The day that first computer appeared on a lawyer’s desk, it brought a promise of simplicity. Technology would organize, systematize and calendarize the daily chaos, leaving our human time and minds free to address the really critical stuff. Ha! If anything, the chaos deepens. So we’re particularly excited about Daniel Gold’s new column. He’ll be bringing us good ideas for amping up our productivity and changing the way we get things done—in a big way!
As lawyers, almost everything we do is a project. Rarely do we handle things that can be completed in one action—and long gone are the days when using our red Lawyer’s Diary to plan our calendar and to-dos in one location was enough. Instead, we need the right system in place to help us get things done. So what’s the solution?
In 2007, I heard about a book by David Allen called Getting Things Done. And when I read it, I loved every page. This one book fundamentally shook the foundation of what I thought it meant to be organized and to manage my time. If you haven’t yet heard of this methodology—which is called “GTD” for short—it has a bit of a cult-like following online. In this first installment of “Get It Done,” I’m going to provide an overview of this system. In future posts, we’ll dive deeper into its discrete phases, and also look at apps for tablets and smartphones that can help skyrocket your productivity even further.
Creating a Trusted System to Become More Productive
At its core, GTD is a simple—albeit not too simple—approach to managing your tasks and your calendar. The process involves writing down every single task that you have to accomplish. Then, through daily and weekly reviews, you analyze that list for “where” you need to be in order to get certain tasks done. For example, do you need to be at your computer to do a particular task? Can it only be done in your office? Is it an errand that requires being at a particular place? Is it a phone call or email that you can tackle anywhere from your smartphone? Or is it something that can only be done at home? These “wheres” are otherwise known as “contexts” in the GTD system.
Next, you place each of your tasks by context into separate lists.
Once you’ve done that, examine your tasks even more. Will any of these tasks take more than one step to actually complete? For instance, let’s say your task is “File Motion for Summary Judgment in the Jones Matter.” Well, we all know that will require several steps. You will likely need to do case research, review deposition transcripts, draft the statement of facts, draft the legal argument, have the client review before filing, etc. Therefore, this seeming task is actually a “project,” according to the GTD methodology. As you go through this exercise, you will probably notice that you have placed several such projects in your task lists. Seeing this will help you better understand each and every real task you need to accomplish in order to get things done more effectively.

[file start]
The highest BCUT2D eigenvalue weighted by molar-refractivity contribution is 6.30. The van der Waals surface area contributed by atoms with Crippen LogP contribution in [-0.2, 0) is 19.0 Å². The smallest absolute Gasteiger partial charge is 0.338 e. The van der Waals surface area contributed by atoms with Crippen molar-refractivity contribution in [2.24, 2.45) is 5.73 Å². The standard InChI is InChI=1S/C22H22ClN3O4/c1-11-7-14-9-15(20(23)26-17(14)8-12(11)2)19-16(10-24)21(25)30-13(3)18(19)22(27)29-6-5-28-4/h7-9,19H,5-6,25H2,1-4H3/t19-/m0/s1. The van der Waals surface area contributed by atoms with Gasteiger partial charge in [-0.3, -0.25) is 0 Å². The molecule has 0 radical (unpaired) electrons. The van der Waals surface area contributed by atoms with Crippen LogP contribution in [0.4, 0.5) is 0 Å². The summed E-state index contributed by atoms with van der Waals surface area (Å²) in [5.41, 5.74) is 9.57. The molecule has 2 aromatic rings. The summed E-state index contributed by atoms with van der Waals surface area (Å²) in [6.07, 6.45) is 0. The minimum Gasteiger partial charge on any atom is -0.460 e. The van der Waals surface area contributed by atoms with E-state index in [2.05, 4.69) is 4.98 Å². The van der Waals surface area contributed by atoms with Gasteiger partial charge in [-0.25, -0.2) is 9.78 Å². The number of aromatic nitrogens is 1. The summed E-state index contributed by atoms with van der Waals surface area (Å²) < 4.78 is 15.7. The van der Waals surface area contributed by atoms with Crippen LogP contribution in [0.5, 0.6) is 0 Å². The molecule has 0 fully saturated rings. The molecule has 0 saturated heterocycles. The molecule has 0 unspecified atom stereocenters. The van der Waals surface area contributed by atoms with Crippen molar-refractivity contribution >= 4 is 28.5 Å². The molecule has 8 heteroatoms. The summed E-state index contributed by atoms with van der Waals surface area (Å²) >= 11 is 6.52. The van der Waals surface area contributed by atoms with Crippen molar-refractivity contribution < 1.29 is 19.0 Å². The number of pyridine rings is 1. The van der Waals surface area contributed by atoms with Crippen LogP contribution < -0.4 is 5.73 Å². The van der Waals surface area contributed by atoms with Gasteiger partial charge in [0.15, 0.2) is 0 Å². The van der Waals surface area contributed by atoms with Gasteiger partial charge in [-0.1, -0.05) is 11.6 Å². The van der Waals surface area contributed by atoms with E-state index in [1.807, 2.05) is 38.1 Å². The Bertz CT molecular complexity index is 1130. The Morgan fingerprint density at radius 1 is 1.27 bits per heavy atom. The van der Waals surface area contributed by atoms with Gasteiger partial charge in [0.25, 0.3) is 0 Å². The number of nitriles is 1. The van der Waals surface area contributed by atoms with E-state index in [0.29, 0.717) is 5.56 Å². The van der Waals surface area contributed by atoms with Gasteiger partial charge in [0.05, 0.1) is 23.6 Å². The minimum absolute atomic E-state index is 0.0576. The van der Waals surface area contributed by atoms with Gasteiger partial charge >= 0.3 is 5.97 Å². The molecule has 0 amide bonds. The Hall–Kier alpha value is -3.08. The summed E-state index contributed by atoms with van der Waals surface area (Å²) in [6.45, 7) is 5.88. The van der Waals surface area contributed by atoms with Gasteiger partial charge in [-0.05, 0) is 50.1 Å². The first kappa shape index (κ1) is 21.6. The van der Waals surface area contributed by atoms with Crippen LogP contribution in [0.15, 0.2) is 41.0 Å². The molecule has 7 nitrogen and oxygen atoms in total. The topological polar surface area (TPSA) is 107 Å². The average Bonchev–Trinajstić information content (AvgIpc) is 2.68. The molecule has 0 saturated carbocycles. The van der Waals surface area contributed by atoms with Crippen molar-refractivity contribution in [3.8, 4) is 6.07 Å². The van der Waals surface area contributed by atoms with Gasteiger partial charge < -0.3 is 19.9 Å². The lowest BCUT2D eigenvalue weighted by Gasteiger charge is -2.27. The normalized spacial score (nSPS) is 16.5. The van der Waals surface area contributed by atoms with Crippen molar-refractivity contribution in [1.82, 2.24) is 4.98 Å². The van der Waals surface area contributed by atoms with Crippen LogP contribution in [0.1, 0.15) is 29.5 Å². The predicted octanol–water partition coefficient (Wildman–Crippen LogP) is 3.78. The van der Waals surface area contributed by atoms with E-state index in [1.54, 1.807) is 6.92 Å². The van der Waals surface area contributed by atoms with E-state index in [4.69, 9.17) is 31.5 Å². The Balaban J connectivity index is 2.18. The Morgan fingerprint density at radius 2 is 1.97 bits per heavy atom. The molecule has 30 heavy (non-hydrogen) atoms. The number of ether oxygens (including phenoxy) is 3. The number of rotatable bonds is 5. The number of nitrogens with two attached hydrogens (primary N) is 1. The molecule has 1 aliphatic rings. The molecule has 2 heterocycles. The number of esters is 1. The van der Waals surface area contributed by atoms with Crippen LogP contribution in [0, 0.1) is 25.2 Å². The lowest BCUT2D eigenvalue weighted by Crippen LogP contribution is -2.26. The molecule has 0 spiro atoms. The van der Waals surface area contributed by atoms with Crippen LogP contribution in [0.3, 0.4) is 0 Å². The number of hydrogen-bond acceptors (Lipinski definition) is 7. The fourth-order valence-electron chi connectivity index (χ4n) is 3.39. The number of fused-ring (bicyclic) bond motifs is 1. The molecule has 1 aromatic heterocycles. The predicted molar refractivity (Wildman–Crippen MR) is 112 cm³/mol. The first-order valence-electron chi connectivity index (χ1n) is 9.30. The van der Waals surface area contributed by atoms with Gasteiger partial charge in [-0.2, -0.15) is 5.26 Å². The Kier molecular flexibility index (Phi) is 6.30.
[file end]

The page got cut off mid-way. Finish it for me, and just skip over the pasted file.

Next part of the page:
So now, you will erase the “file motion” entry from your tasks list and put it in what is called a projects list instead. Then add each one of the tasks required for the motion’s filing (the research, draftings, etc. from above) and put them on your context lists.
The final piece in this top-level review is learning how to better control your calendar. David Allen advises that you do not, under any circumstances, fill your calendar with tasks! He calls the calendar your “hard landscape”—think of it as sacred ground for only those appointments that have specific actionable dates and times, such as your meeting with a client at 2 p.m. Tuesday or your oral arguments on Friday at 3 p.m.
Knowing What You Can Accomplish When
So, how do you know when to get each of your tasks done if they have not been assigned due dates? The idea is to be more discerning and take a more strategic look at your tasks and appointments. Think about what you can accomplish in the time you have available. Weigh that against each task’s priority, along with the amount of energy you have to complete certain tasks. Then block out your calendar for two hours so you can write your statement of facts at 8:30 a.m. Then block out two hours later to do legal research at, say, 3 p.m. By strategically slating tasks this way, you are in control of your time and your calendar.
Also, by having separate lists of action items broken down by contexts, you can easily see what phone calls you can knock out while you’re in the car by looking at your calls list. Or, if you have some downtime at the courthouse, look at your emails list to see what you can easily cross off of that list, too.
In my next posts, I’ll break down the five phases of GTD more—and discuss how to take advantage of some paper tools and awesome apps for your iPhone and iPad, too.
Daniel Gold is a productivity author, consultant and presenter. He works with individuals and corporations in three core areas: productivity/time management; social media brand recognition; and presentation content and design. He is the author of Evernote: The Unofficial Guide to Capturing Everything and Getting Things Done and Official Springpad eBook. Join him on Facebook and Google+ and on Twitter @degconsulting.
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